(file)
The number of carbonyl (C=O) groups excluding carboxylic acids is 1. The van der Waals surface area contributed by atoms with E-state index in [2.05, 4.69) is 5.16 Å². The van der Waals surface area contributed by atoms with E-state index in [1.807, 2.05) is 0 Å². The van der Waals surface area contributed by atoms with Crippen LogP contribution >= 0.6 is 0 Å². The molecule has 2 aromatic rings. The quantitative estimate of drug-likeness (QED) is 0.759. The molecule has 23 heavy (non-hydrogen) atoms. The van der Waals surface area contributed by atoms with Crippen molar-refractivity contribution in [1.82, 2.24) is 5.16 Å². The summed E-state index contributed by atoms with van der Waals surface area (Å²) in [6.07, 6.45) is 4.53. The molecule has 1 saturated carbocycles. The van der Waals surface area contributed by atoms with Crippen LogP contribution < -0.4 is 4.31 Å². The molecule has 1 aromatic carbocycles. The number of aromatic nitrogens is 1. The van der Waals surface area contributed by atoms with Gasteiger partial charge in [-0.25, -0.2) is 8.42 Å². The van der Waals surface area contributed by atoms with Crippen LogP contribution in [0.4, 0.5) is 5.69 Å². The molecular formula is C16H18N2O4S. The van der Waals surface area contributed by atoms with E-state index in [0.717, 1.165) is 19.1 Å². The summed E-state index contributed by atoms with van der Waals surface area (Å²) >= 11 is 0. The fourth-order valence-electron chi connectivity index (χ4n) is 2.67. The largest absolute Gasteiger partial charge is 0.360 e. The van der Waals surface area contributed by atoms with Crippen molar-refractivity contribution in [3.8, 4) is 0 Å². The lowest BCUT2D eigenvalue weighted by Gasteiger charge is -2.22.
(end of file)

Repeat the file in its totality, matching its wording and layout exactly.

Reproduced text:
The number of carbonyl (C=O) groups excluding carboxylic acids is 1. The van der Waals surface area contributed by atoms with E-state index in [2.05, 4.69) is 5.16 Å². The van der Waals surface area contributed by atoms with E-state index in [1.807, 2.05) is 0 Å². The van der Waals surface area contributed by atoms with Crippen LogP contribution >= 0.6 is 0 Å². The molecule has 2 aromatic rings. The quantitative estimate of drug-likeness (QED) is 0.759. The molecule has 23 heavy (non-hydrogen) atoms. The van der Waals surface area contributed by atoms with Crippen molar-refractivity contribution in [1.82, 2.24) is 5.16 Å². The summed E-state index contributed by atoms with van der Waals surface area (Å²) in [6.07, 6.45) is 4.53. The molecule has 1 saturated carbocycles. The van der Waals surface area contributed by atoms with Crippen LogP contribution < -0.4 is 4.31 Å². The molecule has 1 aromatic carbocycles. The number of aromatic nitrogens is 1. The van der Waals surface area contributed by atoms with Gasteiger partial charge in [-0.25, -0.2) is 8.42 Å². The van der Waals surface area contributed by atoms with Crippen LogP contribution in [0.4, 0.5) is 5.69 Å². The molecular formula is C16H18N2O4S. The van der Waals surface area contributed by atoms with E-state index in [0.717, 1.165) is 19.1 Å². The summed E-state index contributed by atoms with van der Waals surface area (Å²) >= 11 is 0. The fourth-order valence-electron chi connectivity index (χ4n) is 2.67. The largest absolute Gasteiger partial charge is 0.360 e. The van der Waals surface area contributed by atoms with Crippen molar-refractivity contribution in [3.8, 4) is 0 Å². The lowest BCUT2D eigenvalue weighted by Gasteiger charge is -2.22.